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Agriculture and Human Values

, Volume 35, Issue 4, pp 791–807 | Cite as

Towards a dialogue of sustainable agriculture and end-times theology in the United States: insights from the historical ecology of nineteenth century millennial communes

  • Chelsea Fisher
Article

Abstract

Almost one-third of all U.S. Americans believe that Jesus Christ will return to Earth in the next 40 years, thereby signaling the end of the world. The prevalence of this end-times theology has meant that sustainability initiatives are often met with indifference, resistance, or even hostility from a significant portion of the American population. One of the ways that the scientific community can respond to this is by making scientific discourse, particularly as related to sustainability, more palatable to end-times believers. In this paper, I apply a historical–ecological framework, which emphasizes the interdisciplinary study of landscapes to understand long-term human–environment interactions, to three millennial religious groups that formed communes in nineteenth century America. The Shakers, Inspirationalists, and Mormons all blended deep beliefs in end-times theology with agricultural practices that were arguably more sustainable than those in use in the mainstream, and their ability to reconcile eschatology with sustainability provides us with potential lessons. By examining the history, doctrines, and agroecology of these nineteenth century communes, I propose communication strategies based in autonomy, institutional support, multigenerational narratives, and anthropocentricism as potential pathways for a more productive dialogue between advocates of sustainability initiatives and end-times believers in the modern United States.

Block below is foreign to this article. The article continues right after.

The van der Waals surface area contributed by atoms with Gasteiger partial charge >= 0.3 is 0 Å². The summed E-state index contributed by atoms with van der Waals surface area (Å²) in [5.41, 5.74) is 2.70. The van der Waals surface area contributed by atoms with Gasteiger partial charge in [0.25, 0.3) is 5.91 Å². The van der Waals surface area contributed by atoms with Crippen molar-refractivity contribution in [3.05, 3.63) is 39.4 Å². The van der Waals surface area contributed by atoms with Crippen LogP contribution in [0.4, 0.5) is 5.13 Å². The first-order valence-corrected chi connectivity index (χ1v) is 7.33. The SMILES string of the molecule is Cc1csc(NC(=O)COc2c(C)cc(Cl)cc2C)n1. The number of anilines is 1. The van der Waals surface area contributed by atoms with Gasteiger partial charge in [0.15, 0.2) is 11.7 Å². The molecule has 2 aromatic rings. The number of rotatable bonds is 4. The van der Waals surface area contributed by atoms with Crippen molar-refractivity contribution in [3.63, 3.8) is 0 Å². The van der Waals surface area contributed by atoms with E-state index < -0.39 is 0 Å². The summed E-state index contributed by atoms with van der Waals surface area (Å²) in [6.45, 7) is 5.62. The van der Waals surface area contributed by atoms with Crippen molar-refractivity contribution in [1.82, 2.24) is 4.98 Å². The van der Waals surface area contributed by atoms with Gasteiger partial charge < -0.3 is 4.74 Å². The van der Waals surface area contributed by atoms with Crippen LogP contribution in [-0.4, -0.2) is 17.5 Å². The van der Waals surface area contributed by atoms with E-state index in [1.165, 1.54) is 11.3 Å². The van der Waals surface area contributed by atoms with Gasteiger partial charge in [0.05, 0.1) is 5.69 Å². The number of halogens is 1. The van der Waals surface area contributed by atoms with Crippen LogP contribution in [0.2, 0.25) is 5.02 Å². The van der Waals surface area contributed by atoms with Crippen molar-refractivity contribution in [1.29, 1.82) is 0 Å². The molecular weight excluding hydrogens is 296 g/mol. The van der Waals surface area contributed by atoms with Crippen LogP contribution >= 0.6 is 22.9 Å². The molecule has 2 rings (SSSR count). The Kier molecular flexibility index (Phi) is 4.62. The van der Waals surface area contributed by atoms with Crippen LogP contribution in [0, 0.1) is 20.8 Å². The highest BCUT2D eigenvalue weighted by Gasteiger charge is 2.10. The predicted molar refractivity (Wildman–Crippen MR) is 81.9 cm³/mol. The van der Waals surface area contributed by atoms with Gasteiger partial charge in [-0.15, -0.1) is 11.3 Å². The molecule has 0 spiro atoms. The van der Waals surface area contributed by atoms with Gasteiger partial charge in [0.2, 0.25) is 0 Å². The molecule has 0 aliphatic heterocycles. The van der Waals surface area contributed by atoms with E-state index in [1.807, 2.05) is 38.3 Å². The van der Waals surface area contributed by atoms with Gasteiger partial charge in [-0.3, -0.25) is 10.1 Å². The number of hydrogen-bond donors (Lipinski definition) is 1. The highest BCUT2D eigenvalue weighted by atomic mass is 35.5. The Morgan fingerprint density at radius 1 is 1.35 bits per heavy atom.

Keywords

Sustainable agriculture Science communication Historical ecology Religion Landscape approaches 

Notes

Acknowledgements

This manuscript was prepared while I was supported by a Rackham Merit Fellowship from the University of Michigan. I am grateful to the University of Michigan Department of Anthropology and Museum of Anthropological Archaeology for their continuing support. I thank the Amana Heritage Society and the Communal Societies Collection of Hamilton College for allowing me to use images from their archives. The final version of this paper was improved by the helpful comments of the editor and two anonymous reviewers. All errors that may remain are, of course, my own.

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Authors and Affiliations

  1. 1.Department of Anthropology, Museum of Anthropological ArchaeologyUniversity of MichiganAnn ArborUSA

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